Telehealth and Prescribing
The use of telehealth to prescribe is impacted by laws and regulations on both the federal and state levels. Federal policy impacts the prescribing of controlled substances.
The Ryan Haight Online Pharmacy Consumer Protection Act & Prescribing Controlled Substances
In October 2008, the Ryan Haight Online Pharmacy Consumer Protection Act was signed into law, amending the Controlled Substances Act (CSA) by defining legally permissible activities for physicians prescribing controlled substances over the Internet. The Drug Enforcement Agency (DEA) is the federal agency responsible for enforcement of the Controlled Substance Act (CSA). Among its duties is overseeing the distribution of controlled substances over the Internet. The Ryan Haight Act of 2008 added to the CSA and placed under DEA jurisdiction controlled substances prescribed via telemedicine. Certain exceptions were made allowing the use of telehealth to prescribe controlled substances under what the Act calls, “the practice of telemedicine”. The definition of “the practice of telemedicine” comes under 21 USC 802(54). In that definition, several potential scenarios (some with very specific elements required) in which a prescription can be made are outlined. This includes:
- The patient is being treated by and physically located in a hospital or clinic registered under section 823(4) of the CSA;
- The patient is being treated by and in the physical presence of a practitioner;
- The telehealth practitioner is an employee or contractor of the Indian Health Service
- The telehealth practitioner has obtained from the US Attorney General a special registration;
- The telehealth encounter is being conducted during a medical emergency; or
- The telehealth encounter is being conducted under circumstances that the US Attorney General and the Secretary of Health have, jointly and by regulation, determined.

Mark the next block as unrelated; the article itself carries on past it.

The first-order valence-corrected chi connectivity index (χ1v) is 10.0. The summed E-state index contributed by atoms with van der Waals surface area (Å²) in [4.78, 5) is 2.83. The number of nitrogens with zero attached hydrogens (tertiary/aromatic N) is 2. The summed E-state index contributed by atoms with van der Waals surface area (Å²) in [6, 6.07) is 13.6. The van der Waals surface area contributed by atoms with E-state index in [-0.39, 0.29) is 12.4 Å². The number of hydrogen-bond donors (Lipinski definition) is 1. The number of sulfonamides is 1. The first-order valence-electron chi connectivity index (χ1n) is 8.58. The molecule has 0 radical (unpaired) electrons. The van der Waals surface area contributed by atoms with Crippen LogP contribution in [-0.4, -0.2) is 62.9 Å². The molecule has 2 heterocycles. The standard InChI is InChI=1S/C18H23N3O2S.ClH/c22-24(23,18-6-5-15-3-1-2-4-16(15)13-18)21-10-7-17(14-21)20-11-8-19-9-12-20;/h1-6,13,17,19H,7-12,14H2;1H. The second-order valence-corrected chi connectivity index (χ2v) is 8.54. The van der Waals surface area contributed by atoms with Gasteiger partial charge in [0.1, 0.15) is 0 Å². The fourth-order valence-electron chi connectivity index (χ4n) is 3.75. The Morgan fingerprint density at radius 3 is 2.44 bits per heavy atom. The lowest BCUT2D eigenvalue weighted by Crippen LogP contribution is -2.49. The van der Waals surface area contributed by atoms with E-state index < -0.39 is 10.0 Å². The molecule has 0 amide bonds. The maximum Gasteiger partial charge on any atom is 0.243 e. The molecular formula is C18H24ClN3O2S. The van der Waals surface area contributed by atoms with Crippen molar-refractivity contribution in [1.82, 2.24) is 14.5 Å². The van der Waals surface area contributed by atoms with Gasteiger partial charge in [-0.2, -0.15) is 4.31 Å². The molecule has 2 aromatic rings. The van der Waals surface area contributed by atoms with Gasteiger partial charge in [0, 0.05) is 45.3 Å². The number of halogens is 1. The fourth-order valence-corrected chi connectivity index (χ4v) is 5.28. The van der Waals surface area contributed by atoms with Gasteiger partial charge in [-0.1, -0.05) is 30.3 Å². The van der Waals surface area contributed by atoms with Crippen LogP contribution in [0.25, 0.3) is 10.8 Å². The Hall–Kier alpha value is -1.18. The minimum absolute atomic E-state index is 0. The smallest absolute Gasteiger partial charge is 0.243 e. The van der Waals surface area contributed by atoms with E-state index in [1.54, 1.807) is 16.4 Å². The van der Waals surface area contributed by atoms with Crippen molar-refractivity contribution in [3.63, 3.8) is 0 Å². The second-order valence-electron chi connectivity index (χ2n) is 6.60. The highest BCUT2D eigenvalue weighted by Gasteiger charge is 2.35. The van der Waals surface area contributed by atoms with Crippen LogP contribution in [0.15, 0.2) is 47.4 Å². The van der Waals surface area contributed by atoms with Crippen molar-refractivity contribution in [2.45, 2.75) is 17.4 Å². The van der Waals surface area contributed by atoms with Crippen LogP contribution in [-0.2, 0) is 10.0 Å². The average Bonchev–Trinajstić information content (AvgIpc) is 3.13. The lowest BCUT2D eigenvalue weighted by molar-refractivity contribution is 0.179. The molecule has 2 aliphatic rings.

State laws and regulations also determine if and how telehealth can be used to prescribe. Often the state medical and pharmacy board regulations detail the manner in which telehealth is utilized in making prescriptions. State Medical Board and Pharmacy Board regulations require the establishment of a patient-provider relationship in order for physicians to write a prescription and pharmacists to fill a prescription.
States vary on how they define a patient-provider relationship. Generally it is established when a physician agrees to do any of the following:
- Perform an examination of a patient
- Diagnose a patient’s condition
- Treats a patient’s condition
- Creates a follow-up care plan
Some states require at least one in-person consultation to establish a patient-provider relationship. Recently, states have begun formulating policy on when and if telehealth can be used to establish a patient-provider relationship in relation to prescribing. Most states also explicitly prohibit the prescribing or dispensing of a prescription based solely on an Internet/online questionnaire, consultation, phone call or email.
Check your appropriate state medical/pharmacy board regulations for their policy on online prescribing and what is required to establish a patient-provider relationship. You can also use the National Telehealth Policy Resource Center’s website as a quick reference.